ABS is a fantastic aid to driver safety, but only if you know what it does and how to use it in emergencies – which many people don’t. The key benefit of the system is that it allows maximum braking force to be applied, yet the driver can still steer the car to avoid a collision. All you need to do to allow the ABS to work is to push the brake pedal flat to the floor, and the electronics will do the rest. Just remember that the steering will still work.
It uses a retuned version of the F-Type SVR’s supercharged 5.0-litre V8 engine, which produces a whopping 567bhp and 516lb ft – around 25bhp more than the outgoing XJR. A 0-62mph time of 4.4sec and a top speed of 186mph are some way off the class best (the BMW 760Li xDrive reaches 62mph nearly a whole second faster), but the XJR 575 makes do without the help of launch control or four-wheel drive.
The Accord is available with a full toy box of technology, too. That’s what buyers want, and Honda does a particularly good job of integrating it all to the point of near elegance. The ergonomics are good, the seats are pedestals of perforated leather happiness, the controls make sense, and everything the driver touches feels high grade. The interface between human being and car is elevated to a new level with this Accord.
Why? Well, while the Sierra was fed by an old-fashioned carburettor, the Cavalier had that 'i' for injection in its name. This gave it the legs not just over the Sierra but also the Fiat Croma and Mazda 626 we ran it against, vanquishing their top speeds with a heady 120mph flat out and streaking from 0-60mph in 8.9sec – one second clear of the Sierra and two whole clicks quicker than the Croma.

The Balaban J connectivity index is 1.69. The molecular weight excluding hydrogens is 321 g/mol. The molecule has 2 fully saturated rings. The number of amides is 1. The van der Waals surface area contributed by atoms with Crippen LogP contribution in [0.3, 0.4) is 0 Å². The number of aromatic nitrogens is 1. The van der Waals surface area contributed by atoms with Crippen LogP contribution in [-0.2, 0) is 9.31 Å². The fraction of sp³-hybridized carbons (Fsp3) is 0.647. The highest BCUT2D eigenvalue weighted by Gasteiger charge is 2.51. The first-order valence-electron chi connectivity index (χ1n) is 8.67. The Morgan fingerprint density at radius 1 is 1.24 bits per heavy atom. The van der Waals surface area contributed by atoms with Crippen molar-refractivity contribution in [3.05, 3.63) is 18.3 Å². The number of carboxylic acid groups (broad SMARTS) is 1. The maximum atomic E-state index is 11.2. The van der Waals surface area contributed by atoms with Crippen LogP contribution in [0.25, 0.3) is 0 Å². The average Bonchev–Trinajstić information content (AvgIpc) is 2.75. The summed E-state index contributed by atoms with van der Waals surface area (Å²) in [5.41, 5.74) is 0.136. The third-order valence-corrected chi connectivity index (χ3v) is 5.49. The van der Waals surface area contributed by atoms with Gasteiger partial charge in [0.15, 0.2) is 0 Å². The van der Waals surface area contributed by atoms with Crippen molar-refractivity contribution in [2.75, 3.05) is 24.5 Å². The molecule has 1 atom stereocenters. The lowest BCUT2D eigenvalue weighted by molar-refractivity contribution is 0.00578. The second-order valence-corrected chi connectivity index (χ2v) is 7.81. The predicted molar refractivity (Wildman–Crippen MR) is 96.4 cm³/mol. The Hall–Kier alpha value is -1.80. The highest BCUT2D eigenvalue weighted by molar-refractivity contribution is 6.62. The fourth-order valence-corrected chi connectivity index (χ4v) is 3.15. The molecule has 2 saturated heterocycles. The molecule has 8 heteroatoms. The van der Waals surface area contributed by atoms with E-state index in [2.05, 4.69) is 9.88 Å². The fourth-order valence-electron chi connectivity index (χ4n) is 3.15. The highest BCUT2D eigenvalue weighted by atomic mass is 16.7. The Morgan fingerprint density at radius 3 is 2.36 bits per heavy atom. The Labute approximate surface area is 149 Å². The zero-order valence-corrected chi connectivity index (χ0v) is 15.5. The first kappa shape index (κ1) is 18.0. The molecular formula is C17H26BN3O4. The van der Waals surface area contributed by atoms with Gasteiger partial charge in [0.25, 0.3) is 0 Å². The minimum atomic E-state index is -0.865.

Regular Outlanders have always sold pretty well, even if they make do with nothing more exciting than a conventional 2.2-litre diesel engine. But it’s the PHEV version that has caught the eye of more than just the young man I mentioned earlier – it’s the UK’s best-selling electrified vehicle, with more than 25,000 cars sold, and that's despite the halving last year of the Government grant that applies when buying a new one. So popular is it that it actually accounts for nearly 50% of all the PHEVs on the road.
Chill Mode isn’t the only new feature in Tesla’s latest software update. An 'Easy Entry' system has been downloaded onto Tesla EVs, which gives drivers' easier access getting in and out of their Tesla.
After he was named vice president for finance in January 1961, Miller once complained about the cost of operating Ford's executive dining room, where senior management paid $2 each for lunch.